It is a common theory among biologists and anthropologists that the catalyst that propelled our species from nature to culture was our having learned to cook our food. Cooking our food, when we were living in foraging societies, became a way to detoxify our food and thus made many more nutritional options available to us. Cooking also makes the things we eat more digestible and the nutrients more readily available. To paint a comparison, consider other primates; who tend to spend up to 6 hours a day chewing their food. This rigorous chomping is meant to help our evolutionary cousins to compensate for the toughness of their food and to extract as much nutritional value out of their limited options as possible.
Why is this important?
It’s meant to illustrate the importance of cooking to our collective human culture. It was with the advent of cooking that we were freed from hours of intensive chewing. This made eating and digestion a much more energy efficient process. Cooking also gave us a social focal point and gathering place to consume our meals, providing us the foundation to establish common ideas and practices with our larger group, thus establishing the first forms of culture. Gathering around meals continued to hold a high level of importance in social interactions even through the 20th century.
We are, according to some, at the cliffs edge of losing this opportunity to foster intellectual and emotional growth through cooking. Many believe we are beyond the point of retribution when it comes to cooking our meals, and the result could be the end of humanity. Not in the zombie apocalypse sort of way, but the end of what we consider to be the crucial aspects of ourselves that make us more human than animal. The more we outsource our cooking to large food companies, the less our cultural values are nurtured; we spend less time at the table with our families and lose out on crucial opportunities to teach our culture through cooking to the next generation.
In the H.G Wells classic The Time Machine, the Time Traveler theorizes that the race of beings he encounters in the distant future, being dullards and physically feeble, is the result of mankind’s nearly constant push to improve the comfort and quality of our lives through engineering the world around us. Basically, we became so effective at improving our situation that we left nothing to improve and therefore we lost the ability to rationalize and perform the most basic physical tasks as there was no need for these skills.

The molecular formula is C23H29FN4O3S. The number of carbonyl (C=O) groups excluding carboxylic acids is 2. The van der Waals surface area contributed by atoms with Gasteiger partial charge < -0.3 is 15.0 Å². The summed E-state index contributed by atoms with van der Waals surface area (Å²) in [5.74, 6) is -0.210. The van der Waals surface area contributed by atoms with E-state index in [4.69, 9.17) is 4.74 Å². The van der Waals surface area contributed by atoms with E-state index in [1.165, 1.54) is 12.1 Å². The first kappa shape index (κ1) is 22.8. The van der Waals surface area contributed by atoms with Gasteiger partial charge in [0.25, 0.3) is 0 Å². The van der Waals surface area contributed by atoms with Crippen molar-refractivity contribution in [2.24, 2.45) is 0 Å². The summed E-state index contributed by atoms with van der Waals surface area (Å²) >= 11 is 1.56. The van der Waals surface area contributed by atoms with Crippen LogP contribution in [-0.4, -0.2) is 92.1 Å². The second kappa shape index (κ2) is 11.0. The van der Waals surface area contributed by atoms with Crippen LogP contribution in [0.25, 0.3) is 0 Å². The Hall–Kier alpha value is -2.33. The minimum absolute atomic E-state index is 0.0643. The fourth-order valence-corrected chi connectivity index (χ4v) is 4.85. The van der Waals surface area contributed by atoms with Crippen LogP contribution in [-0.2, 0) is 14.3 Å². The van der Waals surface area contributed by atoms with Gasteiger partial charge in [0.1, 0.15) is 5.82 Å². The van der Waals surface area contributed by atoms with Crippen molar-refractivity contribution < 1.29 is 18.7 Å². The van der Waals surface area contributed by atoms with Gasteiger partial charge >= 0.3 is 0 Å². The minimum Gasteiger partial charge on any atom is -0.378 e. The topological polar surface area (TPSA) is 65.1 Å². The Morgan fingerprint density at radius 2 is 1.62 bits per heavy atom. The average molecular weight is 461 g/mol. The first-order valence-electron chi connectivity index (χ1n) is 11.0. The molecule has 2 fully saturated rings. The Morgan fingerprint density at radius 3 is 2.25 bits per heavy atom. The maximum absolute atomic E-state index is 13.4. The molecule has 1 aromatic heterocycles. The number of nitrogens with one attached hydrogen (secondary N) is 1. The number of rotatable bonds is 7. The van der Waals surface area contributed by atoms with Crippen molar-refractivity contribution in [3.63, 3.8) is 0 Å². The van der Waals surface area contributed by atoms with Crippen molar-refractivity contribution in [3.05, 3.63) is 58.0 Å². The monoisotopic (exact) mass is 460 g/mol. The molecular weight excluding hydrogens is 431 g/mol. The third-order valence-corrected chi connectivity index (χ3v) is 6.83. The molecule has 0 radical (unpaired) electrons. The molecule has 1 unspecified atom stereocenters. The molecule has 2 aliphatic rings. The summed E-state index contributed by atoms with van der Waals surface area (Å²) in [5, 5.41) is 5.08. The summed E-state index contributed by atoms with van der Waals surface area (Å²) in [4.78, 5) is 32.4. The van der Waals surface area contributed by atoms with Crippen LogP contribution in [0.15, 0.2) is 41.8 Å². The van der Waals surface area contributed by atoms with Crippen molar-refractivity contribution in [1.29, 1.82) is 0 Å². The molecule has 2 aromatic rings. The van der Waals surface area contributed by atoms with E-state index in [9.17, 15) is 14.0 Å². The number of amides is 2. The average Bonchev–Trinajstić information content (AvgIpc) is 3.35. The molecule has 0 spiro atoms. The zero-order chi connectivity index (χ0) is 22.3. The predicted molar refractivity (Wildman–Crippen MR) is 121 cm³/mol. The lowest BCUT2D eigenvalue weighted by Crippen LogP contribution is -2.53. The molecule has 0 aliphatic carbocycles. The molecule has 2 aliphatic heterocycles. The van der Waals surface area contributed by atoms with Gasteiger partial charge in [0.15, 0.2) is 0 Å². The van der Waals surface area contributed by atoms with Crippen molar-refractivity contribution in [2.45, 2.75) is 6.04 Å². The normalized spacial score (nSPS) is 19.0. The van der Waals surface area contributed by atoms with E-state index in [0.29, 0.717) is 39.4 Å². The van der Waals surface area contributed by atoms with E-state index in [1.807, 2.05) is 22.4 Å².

This is, in fact, what we are accomplishing by outsourcing our cooking, we are ridding ourselves of a skill we no longer deem necessary as a result of the convenient world that surrounds us.
This social shift is also having a tremendous impact on our health and waistlines. By leaving cooking to companies that specialize in high fat, high sugar foods we have turned foods that were once-in-a-while foods to items that we consume daily. Journalist Michael Pollan gives french fries as an example. To make french fries at home, first, you need to cut the potatoes. Then, they need to be dropped in a vat of hot oil (often times using a whole bottle of oil, which for many seems a waste). Next you remove the fries and allow them to drain. Once they have drained you need to re-submerge the fries in the hot oil to give them their final crisp. Once all that is done, you season the fries and attempt to clean oil splatters off of your stove-top, your counters, your backsplash, your vaulted ceilings, refrigerator, cabinets, toaster, kids and just about anything else within a 100 feet radius of the popping oil.
The idea here is that if we force ourselves to cook everything we eat, we make different/better food choices as a result of how difficult it is to prepare fried foods and other fast food staples.
When we outsource our cooking, we are losing precious time with our family and an opportunity to teach our kids how to cook and eat well. Furthermore, with every bucket of chicken or bag of burgers we order through the drive-thru we lose a piece of our collective cultural knowledge. This trend has also turned foods that we consumed now and again to daily staples, effecting our health in a way that could result in the next generations suffering a decreased life expectancy and that is a step backwards we haven’t taken, in western culture, in as many as ten generations.
“The best diet plan in the world, eat anything you want, just cook it yourself”-Michael Pollan